Unusually robust spring floods in the U.S. Midwest are flushing agricultural runoff—namely, nitrogen and phosphorus—into the Gulf and spurring giant algal blooms, which lead to dead zones, or areas devoid of oxygen that occur in the summer.
The forecast, developed by the University of Michigan and Louisiana State University with support from the U.S. National Oceanic and Atmospheric Administration, estimates a Gulf dead zone of between 7,286 and 8,561 square miles (18,870 and 22,172 square kilometers). The largest ever reported in the Gulf, 8,481 square miles (21,965 square kilometers), occurred in 2002.
On the flip side, the Chesapeake Bay—the country's biggest estuary—will likely experience a smaller-than-average dead zone this summer.
The forecasts are made using computer models, which are based on U.S. Geological Survey data of nutrient runoff in U.S. rivers and streams.
National Geographic talked to forecast contributor Donald Scavia, an aquatic ecologist at the University of Michigan, about dead zones—and why we should care about them.
What's a dead zone?
A dead zone, which occurs in the oceans and Great Lakes, is an area usually in the bottom waters where there's not enough oxygen to sustain life. It's generally caused by algae stimulated by lots of agricultural nutrients in surface waters. When nutrients enter the water, [they] create an algal bloom. [When] the algae sink, bacteria start decomposing them, which uses up the [available] oxygen. (Also see "World's Largest Dead Zone Suffocating Sea .")
During summer, what you have is a stratified water column that inhibits oxygen from the atmosphere getting down to the deep water. As the bacteria use up oxygen, it's not being replenished, so oxygen concentrations decrease until you get to two milligrams of oxygen per liter of water, which is bad for fish. Below that, fish that can will leave that area. Other organisms that can't [leave] die.
What are examples of organisms that would die?
Animals that live on the bottom. Worms, clams, the kind of things that fish like to eat. Some fish may have trouble.
Why do we track and study dead zones?
It's important because most often those areas that become uninhabitable by fish, are preferred habitat for fish. To draw on an analogy that's ironic, it would be like taking thousands of square miles of land in the Midwest out of production. People wouldn't like it.
So dead zones are an invisible issue.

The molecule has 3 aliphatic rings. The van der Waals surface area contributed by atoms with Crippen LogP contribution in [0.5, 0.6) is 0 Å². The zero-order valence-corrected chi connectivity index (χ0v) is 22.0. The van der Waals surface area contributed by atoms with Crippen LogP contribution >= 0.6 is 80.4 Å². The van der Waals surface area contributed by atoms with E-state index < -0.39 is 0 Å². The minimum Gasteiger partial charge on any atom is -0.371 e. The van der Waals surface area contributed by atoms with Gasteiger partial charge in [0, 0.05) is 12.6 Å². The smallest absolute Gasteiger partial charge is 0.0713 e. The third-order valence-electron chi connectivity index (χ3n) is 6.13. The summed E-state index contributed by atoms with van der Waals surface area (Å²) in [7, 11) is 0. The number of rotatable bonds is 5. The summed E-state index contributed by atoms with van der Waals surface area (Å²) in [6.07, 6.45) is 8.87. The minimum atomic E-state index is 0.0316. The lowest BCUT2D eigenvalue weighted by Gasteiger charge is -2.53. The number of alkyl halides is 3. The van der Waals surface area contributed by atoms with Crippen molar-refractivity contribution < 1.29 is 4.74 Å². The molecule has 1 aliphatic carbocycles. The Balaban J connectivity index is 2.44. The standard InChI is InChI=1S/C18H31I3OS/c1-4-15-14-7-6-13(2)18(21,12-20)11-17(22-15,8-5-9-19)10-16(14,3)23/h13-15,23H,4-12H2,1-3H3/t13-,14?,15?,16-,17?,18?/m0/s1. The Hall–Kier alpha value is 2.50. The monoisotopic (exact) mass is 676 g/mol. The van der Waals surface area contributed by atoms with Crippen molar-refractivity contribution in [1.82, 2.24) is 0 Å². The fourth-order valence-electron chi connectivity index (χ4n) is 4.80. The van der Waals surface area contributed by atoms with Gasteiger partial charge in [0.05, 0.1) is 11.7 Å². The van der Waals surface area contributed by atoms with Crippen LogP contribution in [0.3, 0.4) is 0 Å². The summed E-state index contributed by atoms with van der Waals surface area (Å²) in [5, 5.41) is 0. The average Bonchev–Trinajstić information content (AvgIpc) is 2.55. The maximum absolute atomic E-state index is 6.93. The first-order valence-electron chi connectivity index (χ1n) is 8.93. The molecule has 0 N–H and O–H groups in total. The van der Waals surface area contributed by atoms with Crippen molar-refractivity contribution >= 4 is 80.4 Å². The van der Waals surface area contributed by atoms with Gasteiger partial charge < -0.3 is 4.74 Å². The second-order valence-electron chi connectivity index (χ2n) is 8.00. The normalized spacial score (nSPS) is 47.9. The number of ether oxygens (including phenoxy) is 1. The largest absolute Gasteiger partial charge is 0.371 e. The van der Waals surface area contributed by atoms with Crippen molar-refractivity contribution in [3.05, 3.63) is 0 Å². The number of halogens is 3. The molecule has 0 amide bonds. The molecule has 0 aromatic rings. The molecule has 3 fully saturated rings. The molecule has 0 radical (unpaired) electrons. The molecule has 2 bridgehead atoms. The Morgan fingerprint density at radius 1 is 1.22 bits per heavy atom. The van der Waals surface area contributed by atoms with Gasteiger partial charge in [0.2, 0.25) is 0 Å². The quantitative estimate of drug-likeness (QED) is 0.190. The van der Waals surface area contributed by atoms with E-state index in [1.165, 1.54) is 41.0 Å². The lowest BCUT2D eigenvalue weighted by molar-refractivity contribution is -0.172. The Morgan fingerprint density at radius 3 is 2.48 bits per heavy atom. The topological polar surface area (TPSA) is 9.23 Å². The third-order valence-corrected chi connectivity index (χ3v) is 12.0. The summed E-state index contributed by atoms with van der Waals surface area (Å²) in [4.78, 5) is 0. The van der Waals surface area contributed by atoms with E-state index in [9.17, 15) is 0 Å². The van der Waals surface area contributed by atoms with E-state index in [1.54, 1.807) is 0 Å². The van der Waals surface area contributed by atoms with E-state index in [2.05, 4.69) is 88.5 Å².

Yes. They're deep in the bottom waters, and you can't see oxygen.
What was your reaction to your finding that the Gulf of Mexico may have a record-breaking dead zone?
To be honest, I was expecting that, mostly because of reports of massive flooding in the Midwest. The nitrogen and phosphorus in the floodwaters drive the problem.
What's causing the spring floods?
In recent history, the number of larger and more intense storms has been increasing—most climate models suggest storm intensity is going to continue. (See "Global Warming to Create 'Permanent' Ocean Dead Zones?")
Is the news that the Chesapeake Bay's dead zone is small promising?
It's not really, because people in the area are not doing enough nutrient management—it was a dry spring. The amount of nutrients going into systems is really dependent on rainfall. The more water you get, the more nutrients you get going in there. The real management issue—regardless of whether it's a wet or a dry year—is you've got to keep the nitrogen and phosphorus on the land and not in the rivers.
Is that mostly done by state regulations?
It's actually mostly controlled by the Farm Bill, the main funding mechanism for conservation in agriculture. The problem with the Farm Bill is there's far more money for supporting commodities and subsidies and not enough into conservation. I'm not blaming farmers—farmers do what the Farm Bill pays them to do—but we need a Farm Bill that's smarter and supports more conservation programs. (The most recent Farm Bill, which is updated every five years, was rejected by the House of Representatives on Thursday.)
Do dead zones have lasting effects on the environment?
There's a sense in the Chesapeake, Lake Erie, and the Gulf of Mexico that repeated dead zones are somehow making systems more sensitive to nutrients. For instance, the same amount of nutrient load now is producing larger dead zones than a decade ago. (See "Female Fish Develop 'Testes' in Gulf Dead Zone.")
We think it has something to do with residual organic matter that's carried over from one year to the next, or from the changing types of organisms living in the ecosystem. (Also see video: "Did Gulf Spill Boost 'Dead Zone'?")
What should the public know about dead zones?
The key thing is they really have the potential to devastate the fishing industry—for instance, shrimp in the Gulf, walleye in the Great Lakes, and striped bass in the Chesapeake Bay. The solution is really to be more aggressive in dealing with pollution coming from agriculture.
This Q&A has been edited for length and content.